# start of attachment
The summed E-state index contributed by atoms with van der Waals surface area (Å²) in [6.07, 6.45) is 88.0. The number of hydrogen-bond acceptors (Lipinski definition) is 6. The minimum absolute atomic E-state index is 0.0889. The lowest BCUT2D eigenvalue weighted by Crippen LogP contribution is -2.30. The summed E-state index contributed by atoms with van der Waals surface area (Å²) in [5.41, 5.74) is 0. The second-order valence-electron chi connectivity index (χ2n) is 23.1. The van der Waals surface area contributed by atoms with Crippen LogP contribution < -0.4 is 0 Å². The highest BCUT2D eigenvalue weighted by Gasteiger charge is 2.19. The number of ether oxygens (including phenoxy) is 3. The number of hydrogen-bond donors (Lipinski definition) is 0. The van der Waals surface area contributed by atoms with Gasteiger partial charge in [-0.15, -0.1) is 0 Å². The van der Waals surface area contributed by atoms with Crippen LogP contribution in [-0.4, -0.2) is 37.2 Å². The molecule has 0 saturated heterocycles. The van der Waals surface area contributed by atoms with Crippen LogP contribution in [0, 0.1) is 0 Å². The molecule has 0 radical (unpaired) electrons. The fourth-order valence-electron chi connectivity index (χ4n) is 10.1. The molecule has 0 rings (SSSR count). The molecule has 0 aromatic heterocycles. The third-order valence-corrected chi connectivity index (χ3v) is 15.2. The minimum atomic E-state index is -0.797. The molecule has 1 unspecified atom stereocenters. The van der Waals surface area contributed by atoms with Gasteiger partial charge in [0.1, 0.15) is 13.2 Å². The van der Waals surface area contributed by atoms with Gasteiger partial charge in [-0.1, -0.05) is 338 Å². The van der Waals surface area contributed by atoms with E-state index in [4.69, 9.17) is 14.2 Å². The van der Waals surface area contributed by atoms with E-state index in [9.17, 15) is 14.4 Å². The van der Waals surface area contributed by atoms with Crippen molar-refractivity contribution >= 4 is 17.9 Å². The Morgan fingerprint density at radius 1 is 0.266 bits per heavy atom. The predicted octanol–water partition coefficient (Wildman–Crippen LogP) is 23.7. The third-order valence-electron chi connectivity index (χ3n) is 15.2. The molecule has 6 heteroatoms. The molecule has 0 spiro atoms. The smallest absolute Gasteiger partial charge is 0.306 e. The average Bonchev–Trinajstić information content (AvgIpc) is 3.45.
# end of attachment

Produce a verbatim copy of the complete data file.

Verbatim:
The summed E-state index contributed by atoms with van der Waals surface area (Å²) in [6.07, 6.45) is 88.0. The number of hydrogen-bond acceptors (Lipinski definition) is 6. The minimum absolute atomic E-state index is 0.0889. The lowest BCUT2D eigenvalue weighted by Crippen LogP contribution is -2.30. The summed E-state index contributed by atoms with van der Waals surface area (Å²) in [5.41, 5.74) is 0. The second-order valence-electron chi connectivity index (χ2n) is 23.1. The van der Waals surface area contributed by atoms with Crippen LogP contribution < -0.4 is 0 Å². The highest BCUT2D eigenvalue weighted by Gasteiger charge is 2.19. The number of ether oxygens (including phenoxy) is 3. The number of hydrogen-bond donors (Lipinski definition) is 0. The van der Waals surface area contributed by atoms with Gasteiger partial charge in [-0.15, -0.1) is 0 Å². The van der Waals surface area contributed by atoms with Crippen LogP contribution in [-0.4, -0.2) is 37.2 Å². The molecule has 0 saturated heterocycles. The van der Waals surface area contributed by atoms with Crippen LogP contribution in [0, 0.1) is 0 Å². The molecule has 0 radical (unpaired) electrons. The fourth-order valence-electron chi connectivity index (χ4n) is 10.1. The molecule has 0 rings (SSSR count). The molecule has 0 aromatic heterocycles. The third-order valence-corrected chi connectivity index (χ3v) is 15.2. The minimum atomic E-state index is -0.797. The molecule has 1 unspecified atom stereocenters. The van der Waals surface area contributed by atoms with Gasteiger partial charge in [0.1, 0.15) is 13.2 Å². The van der Waals surface area contributed by atoms with Gasteiger partial charge in [-0.1, -0.05) is 338 Å². The van der Waals surface area contributed by atoms with E-state index in [4.69, 9.17) is 14.2 Å². The van der Waals surface area contributed by atoms with E-state index in [9.17, 15) is 14.4 Å². The van der Waals surface area contributed by atoms with Crippen molar-refractivity contribution >= 4 is 17.9 Å². The Morgan fingerprint density at radius 1 is 0.266 bits per heavy atom. The predicted octanol–water partition coefficient (Wildman–Crippen LogP) is 23.7. The third-order valence-electron chi connectivity index (χ3n) is 15.2. The molecule has 6 heteroatoms. The molecule has 0 spiro atoms. The smallest absolute Gasteiger partial charge is 0.306 e. The average Bonchev–Trinajstić information content (AvgIpc) is 3.45.